Brexit saga and populism

Kazi Anwarul Masud | Thursday, 12 September 2019

The saga of Brexit refuses to leave the headline of news media across the globe as does the fortune of Boris Johnson whose great grandfather, he discovered on his journey to trace his ancestors, was Aly Kemal, a Turkish Muslim. Not that it is of any importance to the British voters or the Conservative Party who may be heading for an election this year without a Hard Brexit. Having lost parliamentary majority Boris Johnson would soon be heading to Brussels to resurrect his attempt to get a deal from the European Union (EU). The EU appears to be in no mood to accommodate Johnson nor is the British Prime Minister willing to concede. His insistence on a new deal has resulted in defection of a sizeable number of Conservative MPs along with the resignation of his brother from the government as well as the House of Commons and his announcement not to seek reelection due to tussle between family loyalty and national interest. Boris Johnson appears to have lost the support of his former colleagues as well.
Chris Patten, last British Governor of Hong Kong, a former EU Commissioner and a former Development Cooperation Minister, has posed a question: Is Britain Becoming a Failed State (Project Syndicate, August 20, 2019)? Patten argues that "Voters elect individual members of parliament, who owe their constituents their best judgment about how to negotiate the predicaments of politics. MPs are not required to do what they are told by an alleged popular will - a system much favoured by despots and demagogues. Instead, they are part of a system that owes much to the conservative political philosopher Edmund Burke and not to Jean-Jacques Rousseau." Chris Patten reminds his readers of how Britain conducted its affairs from an imperial power to a middle sized European country.
In Britain, historically, government has been accountable to parliament, whose opinions it must respect and whose conventions it should follow. He cautions against "avoiding political extremism, achieving a self-adjusting balance between left and right, managing change over decades in peace and war".
Polly Toynbee writing in The Guardian bemoans the fate of the UK as the country "that self-identified so smugly as stable, tolerant and moderate, with a crown to symbolise traditions honed down the centuries, is revealed as fissile, fragile and ferociously divided. A constitution that relied on gentlemanly governments' willingness to bow to parliament has evaporated, blown away now it's led by a man who doesn't give a damn for parliamentary sovereignty: taking back control is for him alone. He is ready to destroy anything that threatens his ambition."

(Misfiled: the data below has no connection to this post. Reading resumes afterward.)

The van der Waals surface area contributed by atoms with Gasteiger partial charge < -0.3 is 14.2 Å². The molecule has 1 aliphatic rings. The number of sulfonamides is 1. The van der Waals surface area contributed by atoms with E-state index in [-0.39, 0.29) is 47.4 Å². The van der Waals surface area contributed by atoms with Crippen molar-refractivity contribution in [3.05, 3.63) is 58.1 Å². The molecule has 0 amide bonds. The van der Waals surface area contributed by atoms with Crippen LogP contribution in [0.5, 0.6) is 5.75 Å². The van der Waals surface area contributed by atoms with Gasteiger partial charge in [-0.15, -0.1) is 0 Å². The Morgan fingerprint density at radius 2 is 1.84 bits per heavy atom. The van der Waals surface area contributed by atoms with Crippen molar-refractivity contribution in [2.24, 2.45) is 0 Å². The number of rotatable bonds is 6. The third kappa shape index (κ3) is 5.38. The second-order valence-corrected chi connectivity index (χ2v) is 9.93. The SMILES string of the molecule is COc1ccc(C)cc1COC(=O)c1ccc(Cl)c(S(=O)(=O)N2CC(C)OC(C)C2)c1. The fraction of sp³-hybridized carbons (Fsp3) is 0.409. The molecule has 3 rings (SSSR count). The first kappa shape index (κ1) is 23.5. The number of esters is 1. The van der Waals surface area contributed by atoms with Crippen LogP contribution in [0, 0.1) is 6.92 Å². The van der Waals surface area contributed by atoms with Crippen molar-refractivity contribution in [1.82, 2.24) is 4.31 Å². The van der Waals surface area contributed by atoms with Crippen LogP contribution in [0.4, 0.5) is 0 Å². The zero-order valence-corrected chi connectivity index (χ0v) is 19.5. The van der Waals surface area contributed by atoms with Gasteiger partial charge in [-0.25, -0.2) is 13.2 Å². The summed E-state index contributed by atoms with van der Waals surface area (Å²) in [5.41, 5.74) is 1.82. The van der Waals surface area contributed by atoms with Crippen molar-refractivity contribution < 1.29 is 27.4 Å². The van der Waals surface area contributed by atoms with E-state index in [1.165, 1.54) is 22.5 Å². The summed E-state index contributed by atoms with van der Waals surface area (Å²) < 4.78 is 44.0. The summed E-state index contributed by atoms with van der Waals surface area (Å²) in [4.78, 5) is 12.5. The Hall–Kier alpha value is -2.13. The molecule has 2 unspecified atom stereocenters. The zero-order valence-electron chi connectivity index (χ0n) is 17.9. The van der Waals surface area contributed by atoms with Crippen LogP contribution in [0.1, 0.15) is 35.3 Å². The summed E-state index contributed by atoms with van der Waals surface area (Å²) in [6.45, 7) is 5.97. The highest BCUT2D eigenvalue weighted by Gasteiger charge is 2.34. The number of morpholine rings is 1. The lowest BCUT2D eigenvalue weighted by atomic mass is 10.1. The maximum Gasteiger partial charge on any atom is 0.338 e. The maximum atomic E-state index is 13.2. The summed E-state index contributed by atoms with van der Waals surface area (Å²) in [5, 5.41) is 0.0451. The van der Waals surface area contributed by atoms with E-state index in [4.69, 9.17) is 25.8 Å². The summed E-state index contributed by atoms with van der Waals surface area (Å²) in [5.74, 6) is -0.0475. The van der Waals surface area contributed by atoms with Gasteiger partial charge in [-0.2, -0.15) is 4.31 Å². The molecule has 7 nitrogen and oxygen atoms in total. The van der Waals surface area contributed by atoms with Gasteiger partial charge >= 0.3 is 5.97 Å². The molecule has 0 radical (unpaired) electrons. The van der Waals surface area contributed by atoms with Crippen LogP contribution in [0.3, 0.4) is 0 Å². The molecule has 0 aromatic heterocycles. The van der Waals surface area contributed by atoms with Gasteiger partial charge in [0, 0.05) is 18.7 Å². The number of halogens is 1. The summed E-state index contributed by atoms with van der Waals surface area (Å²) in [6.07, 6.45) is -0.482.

Like many detractors of Boris Johnson The Guardian's Aditya Chakravarty wonder's "When renowned historians are comparing this attempted putsch to the Reichstag fire, when denunciations are raining down from constitutional experts, when MPs and BBC broadcasters speak of little else apart from Britain's democratic crisis - why does such heated talk leave most of the public so cold…… In his own pseudo-bumbling fashion, Johnson is taking a leaf out of the book of Donald Trump, Narendra Modi, Jair Bolsonaro: he is deliberately outraging the norms that have governed politics and society, safe in the knowledge that for much of his electorate those conventions have already rotted away to useless totems. Put bluntly: yes, Britain is mired in a democratic crisis".
Is Britain then, regarded as the mother of democracy by the world save a few exceptions, is passing into the phase of "Post-Democracy" labelled by British political scientist Colin Crouch? A phase in which political space is increasingly constricted, and people's representatives sent to parliament are threatened with expulsion, and people's voice not listened to. Crouch further sees a scenario in which "a tightly controlled spectacle managed by rival teams of professional experts in the techniques of persuasion", in which the interests of multinationals and big businesses would always trump "the political importance of ordinary working people", especially with the withering away of unions".
Across Europe extreme right parties have either captured power or have increased their support among the people. Some fear Boris Johnson could very well be a catalyst of this trend. Brexit saga is yet to end. Both the Brits and the world have to wait for the curtain to fall.

The writer is former Secretary and ambassador. He can be reached at